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National Census Survival Rates, by Color and Sex, for 1950 to 1960

Report Number P23-15


This report presents two sets of national "census survival rates" designed for use in computing estimates of net migration by age, color, and sex, for various subgroups of the United States population, particularly geographic subdivisions. One set is based on the total population of the United States; the other is based on the native population, excluding the foreign born. The report also presents a set of rates for the Negro population. Rates of this kind have been used widely for the purpose of estimating net migration for States and local areas between censuses/1 because of the advantages they have in this application over reported death statistics by age or over life table survival rates.2 The sets of rates shown in this report have been prepared and are being made available in response to a number of requests for such figures for use in connection with studies of internal migration. They may be applied in estimating intercensal net migration for 1950 to 1960 for geographic areas (States, counties, cities, etc.), categories of residence (urban and rural, farm and nonfarm), and various other subgroups in the population (e.g., native, and foreign born by national origin; distribution by educational level).

Census survival rates are based on the population as enumerated by age in two successive censuses and represent the ratio of population in a given age group at the second census to the population in the same "cohort"3 at the earlier census. Such ratios are affected not only by intercensal mortality but also by changes in the census net undercounts/4 for the cohort from the first to the second census. For this reason, the ratios may change irregularly from one age group to the next and may even have a value in excess of unity. The national census survival rates presented here, however, exclude the effect of both internal migration and net immigration. (Ideally, national census survival rates should relate to a completely closed population, that is, one not affected by migration; such a population can only be approximated for the United States, but little error is believed to result from this approximation.) Hence, when they are applied to the population of some local area in 1950, the difference between the expected survivors and the census population in 1960 represents net migration alone, since mortality and changing census errors have presumably been allowed for by the census survival rates.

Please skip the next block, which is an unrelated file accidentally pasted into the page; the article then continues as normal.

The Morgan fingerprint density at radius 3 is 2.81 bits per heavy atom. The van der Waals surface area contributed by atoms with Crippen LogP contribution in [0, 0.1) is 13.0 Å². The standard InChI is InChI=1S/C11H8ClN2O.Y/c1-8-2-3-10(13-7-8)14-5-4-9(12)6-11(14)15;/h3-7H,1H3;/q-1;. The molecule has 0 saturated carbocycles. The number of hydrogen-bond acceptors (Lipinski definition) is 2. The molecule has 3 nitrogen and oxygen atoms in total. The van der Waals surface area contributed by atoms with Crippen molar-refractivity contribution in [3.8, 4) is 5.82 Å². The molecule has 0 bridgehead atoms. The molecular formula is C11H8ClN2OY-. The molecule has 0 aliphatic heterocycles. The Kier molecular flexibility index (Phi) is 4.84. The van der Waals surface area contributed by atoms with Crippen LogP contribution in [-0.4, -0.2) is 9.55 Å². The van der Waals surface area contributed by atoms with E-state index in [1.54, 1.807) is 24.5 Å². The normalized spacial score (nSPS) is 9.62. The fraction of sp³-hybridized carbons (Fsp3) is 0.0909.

The discussion in this report, is concerned solely with the use of national census survival rates for 1950 to 1960 in deriving estimates of amounts of net migration from census data for the 1950–60 decade. It is not concerned as such with the estimation of rates of net migration for this particular decade nor with the estimation of amounts or rates of net migration for use in preparing population projections for local areas. These are special problems requiring special solutions.5

1 See, particularly, Bogue, reference 1; Economic Research Service, U.S. Department of Agriculture, reference 2; Lee and others, reference 8; and Miller, reference 9. References are shown in bibliography on page 7.
2 See Hamilton and Henderson, reference 5, and Lee and others, reference 8, pp. 25–27.
3 The term cohort as used here refers to a group of persons born in the same year or group of years (e.g., ages 20–24 in 1950 and ages 30–34 in 1960).
4 Census net undercounts comprise both net underenumeration and misreporting of age.
5 For example, the selection of the base of migration rates, for combination with alternative estimates of net migration, for various uses, is a matter for separate consideration. With specific regard to population projections, use of local census survival rates has been proposed for this purpose; these allow simultaneously for local variations in mortality, in the pattern of census net undercounts, and in the rate of net migration. See C. Horace Hamilton, "Practical and Mathematical Considerations in the Formulation and Selection of Migration Rates," Demography, Vol. II, 1965; C. Horace Hamilton, "Educational Selectivity of Net Migration from the South," Social Forces, Vol. 38, No. 1, October 1959, pp. 33–42, esp. 40–42; Ralph Thomlinson, "The Determination of a Base Population for Computing Migration Rates," Milbank Memorial Fund Quarterly, Vol. 40, No. 3, July 1962, pp. 355-366; C. Horace Hamilton and Josef Perry, "A Short Method for Projecting Population by Age From One Decennial Census to Another," Social Forces, Vol. 41, No. 2, Dec. 1962, pp. 163–170; Kripalani, reference 6; and Tarver, reference 14.

A Note on Language

Census statistics date back to 1790 and reflect the growth and change of the United States. Past census reports contain some terms that today’s readers may consider obsolete and inappropriate. As part of our goal to be open and transparent with the public, we are improving access to all Census Bureau original publications and statistics, which serve as a guide to the nation's history.

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